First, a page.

SALVATORE QUASIMODO E IL PROGETTO DELL’ANTOLOGIA DI AUTORI LATINI
The paper focuses on Quasimodo’s publishing project regarding an Anthology of Latin authors which Quasimodo started in 1942 but that was never published. The anthological corpus is kept in the modern authors section of the Fondo manoscritti at the University of Pavia, and it consists of over 400 typewritten pages and presents numerous editorial corrections made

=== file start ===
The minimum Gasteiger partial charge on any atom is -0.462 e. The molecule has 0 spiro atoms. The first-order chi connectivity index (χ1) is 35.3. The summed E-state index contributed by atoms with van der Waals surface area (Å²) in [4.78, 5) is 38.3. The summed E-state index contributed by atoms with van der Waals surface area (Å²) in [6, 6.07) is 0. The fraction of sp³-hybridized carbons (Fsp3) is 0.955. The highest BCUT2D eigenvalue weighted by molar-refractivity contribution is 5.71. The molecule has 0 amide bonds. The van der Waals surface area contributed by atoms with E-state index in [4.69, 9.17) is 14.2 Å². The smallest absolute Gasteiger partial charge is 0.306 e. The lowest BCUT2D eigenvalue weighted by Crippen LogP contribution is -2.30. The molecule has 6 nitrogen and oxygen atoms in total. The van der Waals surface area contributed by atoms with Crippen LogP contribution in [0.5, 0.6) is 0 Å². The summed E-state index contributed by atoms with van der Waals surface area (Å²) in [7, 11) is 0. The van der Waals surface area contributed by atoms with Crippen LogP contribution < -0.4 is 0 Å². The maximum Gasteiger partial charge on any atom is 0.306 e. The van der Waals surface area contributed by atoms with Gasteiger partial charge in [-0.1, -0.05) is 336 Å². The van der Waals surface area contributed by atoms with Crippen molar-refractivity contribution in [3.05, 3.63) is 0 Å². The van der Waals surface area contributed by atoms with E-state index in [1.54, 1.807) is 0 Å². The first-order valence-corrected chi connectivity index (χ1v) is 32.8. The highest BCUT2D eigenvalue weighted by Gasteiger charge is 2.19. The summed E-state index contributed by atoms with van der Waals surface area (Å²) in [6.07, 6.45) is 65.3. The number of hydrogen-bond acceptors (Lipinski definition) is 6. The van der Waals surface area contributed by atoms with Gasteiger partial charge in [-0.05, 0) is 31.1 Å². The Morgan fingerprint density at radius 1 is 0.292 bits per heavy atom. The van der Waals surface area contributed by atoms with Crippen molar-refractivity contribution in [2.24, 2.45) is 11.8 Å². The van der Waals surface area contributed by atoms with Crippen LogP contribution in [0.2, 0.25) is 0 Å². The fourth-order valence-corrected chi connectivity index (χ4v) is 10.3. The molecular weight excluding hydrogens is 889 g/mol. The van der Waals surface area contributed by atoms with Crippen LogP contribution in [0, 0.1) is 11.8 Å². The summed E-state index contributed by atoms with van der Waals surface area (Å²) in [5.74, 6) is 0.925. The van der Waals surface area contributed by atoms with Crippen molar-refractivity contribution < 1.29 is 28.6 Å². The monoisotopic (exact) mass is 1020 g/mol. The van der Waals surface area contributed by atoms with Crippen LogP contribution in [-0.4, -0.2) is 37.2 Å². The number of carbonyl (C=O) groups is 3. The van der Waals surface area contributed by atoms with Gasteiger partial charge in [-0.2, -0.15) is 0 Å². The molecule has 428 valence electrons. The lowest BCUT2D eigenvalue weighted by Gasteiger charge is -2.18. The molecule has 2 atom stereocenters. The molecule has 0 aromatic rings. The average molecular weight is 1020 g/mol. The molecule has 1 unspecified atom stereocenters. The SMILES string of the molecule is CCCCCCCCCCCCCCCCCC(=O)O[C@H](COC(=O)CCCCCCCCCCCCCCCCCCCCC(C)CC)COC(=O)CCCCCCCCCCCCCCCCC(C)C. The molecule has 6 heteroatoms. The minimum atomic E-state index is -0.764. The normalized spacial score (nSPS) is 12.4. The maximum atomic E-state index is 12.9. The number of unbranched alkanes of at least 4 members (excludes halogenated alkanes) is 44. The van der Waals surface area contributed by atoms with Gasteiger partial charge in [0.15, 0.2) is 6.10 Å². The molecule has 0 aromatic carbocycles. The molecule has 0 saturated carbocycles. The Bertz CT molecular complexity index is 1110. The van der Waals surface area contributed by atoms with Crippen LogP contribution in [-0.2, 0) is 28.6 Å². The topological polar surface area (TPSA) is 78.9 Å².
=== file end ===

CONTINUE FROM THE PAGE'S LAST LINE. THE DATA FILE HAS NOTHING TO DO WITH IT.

by the author. The auctores section addresses the classical authors that are most studied in schools (Caesar, Cicero, Catullus, Virgil, Ovid) while also extending on Late Antiquity literature (Augustine, Eutropius) and uniquely opening to modern authors (Petrarch, Poliziano, Pontano). The introduction, text and mainly grammatical footnotes make it clear that the Anthology is school-oriented, while also highlighting its possible analogies and peculiarities compared to other anthologies and stories about Latin literature that were written in the first fifty years of the 1900s. At the end of the study, we discover a unique and so far little-known aspect of Quasimodo’s relationship with the classics.